Evgeny Plushenko called his fall on a triple-axel attempt in the short program an “inexcusable mistake.” Source: Reuters
The European Figure Skating Championships in Zagreb were a truly unforgettable experience for both the athletes and the fans — flawless skating from Europe’s strongest performers, fierce battles and breathtakingly close results.
The championships produced a number of sensations, but, as expected, team Russia won the overall standings with two gold medals, two silvers and one bronze. In addition to being crowned the best team in Europe, the Russian skaters also deserve a separate award for their resilience and fighting spirit.
Plushenko falls, but gets up again
Olympic champion, two-time Olympic silver medalist, three-time world champion and seven-time European champion Evgeny Plushenko called his fall on a triple-axel attempt (an elementary jump for a skater of his caliber) in the short program an “inexcusable mistake.”
His coach, Alexei Mishin, was quite lighthearted about it to begin with: “Well, you know, even Yelena Isinbayeva sometimes fails to clear the opening height.” He sounded quite bitter in another comment, though: “It’s hard to compete with opponents and pain.” It was announced that the prominent skater would have to withdraw from the tournament, for only the second time in his career; the letters “WD” had only ever stood opposite the name Plushenko during the 2004-2005 World Championships.
Plushenko will have to undergo treatment now (most likely in Germany), but he is optimistic: “I’m trying to take it easy. I will take care of my back and resume practicing on 1 March,” the skater tweeted.
Will Plushenko recover for the next world championships, scheduled to take place in Canada on March 13-17? Alexei Mishin had no direct answer. “You saw him practice during the first few days, and he looked fine. He needs treatment for his back. In March, we’ll work on a new program,” Mishin said.
Plushenko has returned to professional sports one more time for his fourth Olympic Games — he still wants to win on the ice in Sochi.
Ice on the heart
The audience gave only one standing ovation, which was to show appreciation for Javier Fernández’s free program. Fernández was a hands-down favorite even before the rest of the competitors completed their programs. His Charlie Chaplin medley in the free program was not only artistic, but it also featured three quadruple jumps in a single routine.
Maxim Trankov gave the world another demonstration of courage, competing in the championships shortly after the death of his father, who suffered a heart attack the day before the skater left for Zagreb. Trankov’s father had been his biggest supporter, and he attended his son’s final practice before the championships. Despite the tragedy, Maxim decided to perform. He and his partner, Tatiana Volosozhar, managed to beat their main rivals, four-time world and European champions Aliona Savchenko and Robin Szolkowy, for the first time ever.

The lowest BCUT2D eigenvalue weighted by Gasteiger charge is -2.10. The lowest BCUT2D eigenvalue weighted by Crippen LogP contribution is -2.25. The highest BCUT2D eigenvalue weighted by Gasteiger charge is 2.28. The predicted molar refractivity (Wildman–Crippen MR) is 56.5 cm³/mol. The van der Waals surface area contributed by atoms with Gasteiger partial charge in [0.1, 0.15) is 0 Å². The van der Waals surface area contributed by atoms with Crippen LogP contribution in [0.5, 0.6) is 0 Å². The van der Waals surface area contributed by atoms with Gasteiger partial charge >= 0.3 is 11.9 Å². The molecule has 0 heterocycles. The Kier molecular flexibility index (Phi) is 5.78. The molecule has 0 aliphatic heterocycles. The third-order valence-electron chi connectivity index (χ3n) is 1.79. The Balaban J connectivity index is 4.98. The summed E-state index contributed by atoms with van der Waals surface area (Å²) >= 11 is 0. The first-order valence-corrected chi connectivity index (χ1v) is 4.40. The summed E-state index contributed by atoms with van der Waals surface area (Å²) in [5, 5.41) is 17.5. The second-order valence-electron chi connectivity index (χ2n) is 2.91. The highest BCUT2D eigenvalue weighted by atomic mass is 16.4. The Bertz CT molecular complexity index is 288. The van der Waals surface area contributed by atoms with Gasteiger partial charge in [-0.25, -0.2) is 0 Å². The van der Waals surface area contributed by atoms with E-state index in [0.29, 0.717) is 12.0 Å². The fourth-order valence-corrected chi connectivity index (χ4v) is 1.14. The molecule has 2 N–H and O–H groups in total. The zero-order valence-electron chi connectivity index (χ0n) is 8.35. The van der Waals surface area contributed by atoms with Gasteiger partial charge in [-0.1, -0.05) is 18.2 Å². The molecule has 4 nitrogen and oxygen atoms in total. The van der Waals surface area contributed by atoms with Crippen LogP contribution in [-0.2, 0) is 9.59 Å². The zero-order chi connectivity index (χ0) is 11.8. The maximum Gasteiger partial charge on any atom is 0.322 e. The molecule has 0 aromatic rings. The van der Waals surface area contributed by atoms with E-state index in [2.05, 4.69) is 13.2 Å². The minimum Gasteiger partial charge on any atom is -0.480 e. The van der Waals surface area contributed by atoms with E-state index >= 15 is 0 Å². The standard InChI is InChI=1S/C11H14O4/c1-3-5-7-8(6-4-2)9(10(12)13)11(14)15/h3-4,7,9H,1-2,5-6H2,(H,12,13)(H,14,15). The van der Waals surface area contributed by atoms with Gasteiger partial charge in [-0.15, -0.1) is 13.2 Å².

The Russian pair had lost out to the German pair at two previous world championships, as well as at the 2011-2012 Grand Prix Final, where they were came up short by just 0.18 points. In Zagreb, Tatiana and Maxim beat the German pair by more than 7 points, but they were in no mood to celebrate.
“It was very hard for us to perform,” coach Nina Mozer said. “We were physically and emotionally drained. This has been the toughest championship for us throughout the whole time that Tatiana and Maxim have been skating together. We didn’t really have any plan… We just wanted to get through it and complete the performance… It is a very tough gold all round. We’re not celebrating; the guys flew straight to Moscow for the funeral, and that’s all that mattered.”
Dancing without the stars
It was incredibly hot on the Zagreb ice, even though two-time European dancing champions and world championship bronze medalists Nathalie Pechalat and Fabian Bourzat of France could not make it to Croatia.
Italian Carolina Kostner won her fifth gold in Zagreb. She is now just two gold medals short of Irina Slutskaya’s singles record. It will be a tough challenge, though: Carolina was second after the short program, and only the free program put her in the lead, just ahead of 16-year-old Russian pair Adelina Sotnikova and Elizaveta Tuktamysheva.
“You work to build your name, and then the name works for you,” said Sotnikova’s coach Yelena Buyanova (Vodorezova), who was formerly a well-known skater herself.
Russian pair Elena Ilinykh and Nikita Katsalapov won the free-dance program, scoring more than 100 points for the first time in their career. However, it was Russian pair Ekaterina Bobrova and Dmitri Soloviev who snatched the gold by the most slender of margins — just 0.11 points.
“In terms of expressiveness, this was not our best performance in the free program. We were better during practice: people were coming up to us and saying that we gave them goose bumps. That’s what we need to do,” Soloviev said.
“We’ll keep working. We’ll get even angrier,” Ilinykh said, commenting on the disappointing loss.
Experts agree that the Russian pairs have improved, but some wonder whether they will have the motivation, technique and artistry to win a world championship medal. The pair will go to London, Ontario to compete against the higher-ranking French pair, as well as superior Canadians and Americans who currently set the standards in modern ice-dancing.
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